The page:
In honour of Women’s Month, Umhlanga gynaecologist/obstetrician, Dr T Berios will be offering free pelvic scans to women, who suffer from heavy and painful periods that may be related to the the presence of a fibroid in the uterus.
The free scans will be offered on August 18, 2018 at the Umhlanga Medial Centre between 8am and 1pm. For enquiries, call 031 582-5053.
Fibroids: A few relevant facts
Fibroids are generally non-cancerous tumours that grow from the muscle layers of the womb. These benign growths of smooth muscle can vary in size from a bean to a watermelon.
Fibroids can affect about 30 percent of all women by the time they reach the age of 35 and from 20 percent to 80 percent by the age of 50.
They usually develop between the ages of 16 to 50, which are a woman’s reproductive years during which estrogen levels are higher.
There are four types of fibroids:
- Intra-mural fibroids – most common and grow in the uterine wall – these may cause bleeding;
- Sub-mucosal fibroids – may push into the uterine cavity and may be associated with heavy bleeding;
- Subserosal fibroids – these extend beyond the wall of the uterus; and
- Cervical fibroids – these develop in the area of the womb called the cervix.
Around 30 percent of women who suffer from fibroids will suffer from symptoms which may include:
- Heavy and painful periods – this may result in anaemia
- Lower back pain
- Frequent urination
- Pregnancy problems
- Fertility problems
- Repeated miscarriages
- Complications may include the following:
- Menorrhagia – heavy periods
- Abdominal pain – if the fibroids are large, swelling and discomfort may occur in the lower abdomen.
- May also cause constipation and painful bowel movements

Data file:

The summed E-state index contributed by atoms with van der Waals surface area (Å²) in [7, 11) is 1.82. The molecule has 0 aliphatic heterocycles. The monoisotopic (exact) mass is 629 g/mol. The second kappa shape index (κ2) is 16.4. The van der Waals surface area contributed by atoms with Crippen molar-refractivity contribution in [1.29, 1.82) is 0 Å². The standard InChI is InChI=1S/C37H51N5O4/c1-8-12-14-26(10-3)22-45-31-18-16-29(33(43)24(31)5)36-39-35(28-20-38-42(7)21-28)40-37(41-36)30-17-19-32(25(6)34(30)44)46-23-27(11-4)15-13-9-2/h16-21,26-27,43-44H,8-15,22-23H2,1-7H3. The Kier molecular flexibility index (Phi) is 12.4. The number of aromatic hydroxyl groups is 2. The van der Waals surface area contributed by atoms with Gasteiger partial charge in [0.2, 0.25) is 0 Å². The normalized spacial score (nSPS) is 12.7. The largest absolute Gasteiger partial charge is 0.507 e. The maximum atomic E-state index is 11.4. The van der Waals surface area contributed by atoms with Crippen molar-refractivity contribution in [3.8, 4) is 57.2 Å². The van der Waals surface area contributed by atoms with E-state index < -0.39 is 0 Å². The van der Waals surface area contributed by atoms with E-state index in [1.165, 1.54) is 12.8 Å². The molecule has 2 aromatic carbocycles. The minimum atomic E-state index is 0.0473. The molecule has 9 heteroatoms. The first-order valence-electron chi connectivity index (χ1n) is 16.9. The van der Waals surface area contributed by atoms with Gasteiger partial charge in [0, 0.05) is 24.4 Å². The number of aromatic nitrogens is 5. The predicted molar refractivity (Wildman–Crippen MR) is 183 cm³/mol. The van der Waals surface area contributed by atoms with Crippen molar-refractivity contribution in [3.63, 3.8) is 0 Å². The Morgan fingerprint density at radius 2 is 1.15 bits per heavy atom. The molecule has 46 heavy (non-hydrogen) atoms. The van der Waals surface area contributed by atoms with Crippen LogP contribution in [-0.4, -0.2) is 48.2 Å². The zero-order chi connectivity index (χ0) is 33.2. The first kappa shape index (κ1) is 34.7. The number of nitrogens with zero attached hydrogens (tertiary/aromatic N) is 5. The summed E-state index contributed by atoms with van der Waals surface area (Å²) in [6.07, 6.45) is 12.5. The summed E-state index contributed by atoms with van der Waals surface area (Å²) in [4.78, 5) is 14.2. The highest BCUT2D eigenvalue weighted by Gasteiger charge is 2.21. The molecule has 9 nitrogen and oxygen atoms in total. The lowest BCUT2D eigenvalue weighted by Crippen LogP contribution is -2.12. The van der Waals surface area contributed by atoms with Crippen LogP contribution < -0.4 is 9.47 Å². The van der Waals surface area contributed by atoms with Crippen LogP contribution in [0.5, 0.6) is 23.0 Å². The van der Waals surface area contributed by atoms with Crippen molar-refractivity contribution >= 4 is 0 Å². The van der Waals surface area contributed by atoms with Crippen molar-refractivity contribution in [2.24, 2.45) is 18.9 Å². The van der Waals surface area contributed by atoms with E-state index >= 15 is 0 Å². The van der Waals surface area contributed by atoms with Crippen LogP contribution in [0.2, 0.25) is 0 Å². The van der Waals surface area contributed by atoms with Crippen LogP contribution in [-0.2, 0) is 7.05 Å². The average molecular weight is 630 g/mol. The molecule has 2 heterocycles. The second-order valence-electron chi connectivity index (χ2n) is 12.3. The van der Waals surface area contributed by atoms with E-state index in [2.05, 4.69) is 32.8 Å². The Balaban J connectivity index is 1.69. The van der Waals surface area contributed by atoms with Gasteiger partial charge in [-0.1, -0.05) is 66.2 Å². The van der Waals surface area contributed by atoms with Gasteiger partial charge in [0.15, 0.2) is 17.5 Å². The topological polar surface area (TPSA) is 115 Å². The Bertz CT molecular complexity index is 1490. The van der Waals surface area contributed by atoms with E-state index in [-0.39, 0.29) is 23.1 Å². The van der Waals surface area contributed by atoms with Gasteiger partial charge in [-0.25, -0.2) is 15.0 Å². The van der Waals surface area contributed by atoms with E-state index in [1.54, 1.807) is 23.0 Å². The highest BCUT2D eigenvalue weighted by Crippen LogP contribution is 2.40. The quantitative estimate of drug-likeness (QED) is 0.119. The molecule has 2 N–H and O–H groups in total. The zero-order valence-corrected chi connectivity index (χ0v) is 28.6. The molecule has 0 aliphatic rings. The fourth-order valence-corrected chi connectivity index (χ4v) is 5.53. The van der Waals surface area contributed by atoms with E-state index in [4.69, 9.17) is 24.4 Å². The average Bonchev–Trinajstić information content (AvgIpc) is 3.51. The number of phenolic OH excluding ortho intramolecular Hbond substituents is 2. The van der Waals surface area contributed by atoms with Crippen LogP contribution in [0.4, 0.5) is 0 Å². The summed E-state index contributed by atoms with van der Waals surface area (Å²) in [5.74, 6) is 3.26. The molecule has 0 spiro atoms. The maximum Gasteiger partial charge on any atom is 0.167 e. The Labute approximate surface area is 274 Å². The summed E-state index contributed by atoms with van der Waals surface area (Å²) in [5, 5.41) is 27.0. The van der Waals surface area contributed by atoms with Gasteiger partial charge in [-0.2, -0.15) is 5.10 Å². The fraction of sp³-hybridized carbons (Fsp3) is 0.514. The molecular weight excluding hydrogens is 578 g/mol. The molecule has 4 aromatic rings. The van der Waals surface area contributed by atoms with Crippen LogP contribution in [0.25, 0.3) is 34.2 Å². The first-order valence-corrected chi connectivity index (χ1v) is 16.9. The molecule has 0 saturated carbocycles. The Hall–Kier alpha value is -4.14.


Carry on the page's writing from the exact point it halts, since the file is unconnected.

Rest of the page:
- Pregnancy problems – preterm labour, labour problems, and miscarriage
- Infertility – fibroids can make it harder for the fertilized egg to attach itself to the womb
- Leiomyosacroma – this is a rare form of cancer that is thought by some to be able to develop inside a fibroid in very rare cases
It remains unclear exactly what causes fibroid but they may be related to estrogen levels.
During the reproductive years, estogen and progesterone levels are higher. When estrogen levels are high, especially during pregnancy, fibroids tend to enlarge.
They are also more likely to develop when a woman is taking birth control pills that contain estrogen.
Low estrogen levels can cause fibroids to shrink, such as during and after menopause. Genetic factors are thought to impact the development of fibroids. Having a close relative with fibroids increases the chance of developing them.
As fibroids often do not show symptoms, they are usually diagnosed during routine pelvic examinations.
The following diagnostic tests can detect fibroids and rule out other conditions:
Treatment is only recommended for those women who experience symptoms as a result of fibroids. If the fibroids do not affect a woman’s quality of life, treatment may not be necessary.
Medications such as gonadotropin-releasing hormone agonists, non-steroidal anti-inflammatory drugs or the birth control pill, may be helpful in the treatment of fibroids.
Surgery may also be the last form of treatment which may involve different procedures such as myomectomy (removal of the fibroid), hysterectomy, fibroid resection or uterine fibroid embolization.